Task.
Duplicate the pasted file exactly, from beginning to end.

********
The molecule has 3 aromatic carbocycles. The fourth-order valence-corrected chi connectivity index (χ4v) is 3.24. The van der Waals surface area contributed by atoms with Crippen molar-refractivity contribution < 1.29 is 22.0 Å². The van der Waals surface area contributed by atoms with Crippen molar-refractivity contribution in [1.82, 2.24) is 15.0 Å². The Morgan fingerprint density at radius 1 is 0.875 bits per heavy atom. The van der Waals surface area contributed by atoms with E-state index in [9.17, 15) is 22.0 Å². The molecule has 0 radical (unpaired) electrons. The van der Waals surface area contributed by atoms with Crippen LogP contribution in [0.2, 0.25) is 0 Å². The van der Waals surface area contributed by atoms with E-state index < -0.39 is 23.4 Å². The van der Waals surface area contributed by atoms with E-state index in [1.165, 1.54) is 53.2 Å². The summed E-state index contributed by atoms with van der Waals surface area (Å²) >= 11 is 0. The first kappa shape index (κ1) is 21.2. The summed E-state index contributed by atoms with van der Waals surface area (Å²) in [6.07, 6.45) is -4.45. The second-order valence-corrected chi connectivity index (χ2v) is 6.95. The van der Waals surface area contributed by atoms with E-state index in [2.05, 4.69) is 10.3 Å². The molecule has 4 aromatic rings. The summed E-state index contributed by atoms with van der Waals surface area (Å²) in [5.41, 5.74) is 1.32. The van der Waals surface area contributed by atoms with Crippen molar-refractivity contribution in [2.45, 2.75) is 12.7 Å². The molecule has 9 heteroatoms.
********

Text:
The molecule has 3 aromatic carbocycles. The fourth-order valence-corrected chi connectivity index (χ4v) is 3.24. The van der Waals surface area contributed by atoms with Crippen molar-refractivity contribution < 1.29 is 22.0 Å². The van der Waals surface area contributed by atoms with Crippen molar-refractivity contribution in [1.82, 2.24) is 15.0 Å². The Morgan fingerprint density at radius 1 is 0.875 bits per heavy atom. The van der Waals surface area contributed by atoms with E-state index in [9.17, 15) is 22.0 Å². The molecule has 0 radical (unpaired) electrons. The van der Waals surface area contributed by atoms with Crippen LogP contribution in [0.2, 0.25) is 0 Å². The van der Waals surface area contributed by atoms with E-state index < -0.39 is 23.4 Å². The van der Waals surface area contributed by atoms with E-state index in [1.165, 1.54) is 53.2 Å². The summed E-state index contributed by atoms with van der Waals surface area (Å²) >= 11 is 0. The first kappa shape index (κ1) is 21.2. The summed E-state index contributed by atoms with van der Waals surface area (Å²) in [6.07, 6.45) is -4.45. The second-order valence-corrected chi connectivity index (χ2v) is 6.95. The van der Waals surface area contributed by atoms with E-state index in [2.05, 4.69) is 10.3 Å². The molecule has 4 aromatic rings. The summed E-state index contributed by atoms with van der Waals surface area (Å²) in [5.41, 5.74) is 1.32. The van der Waals surface area contributed by atoms with Crippen molar-refractivity contribution in [2.45, 2.75) is 12.7 Å². The molecule has 9 heteroatoms.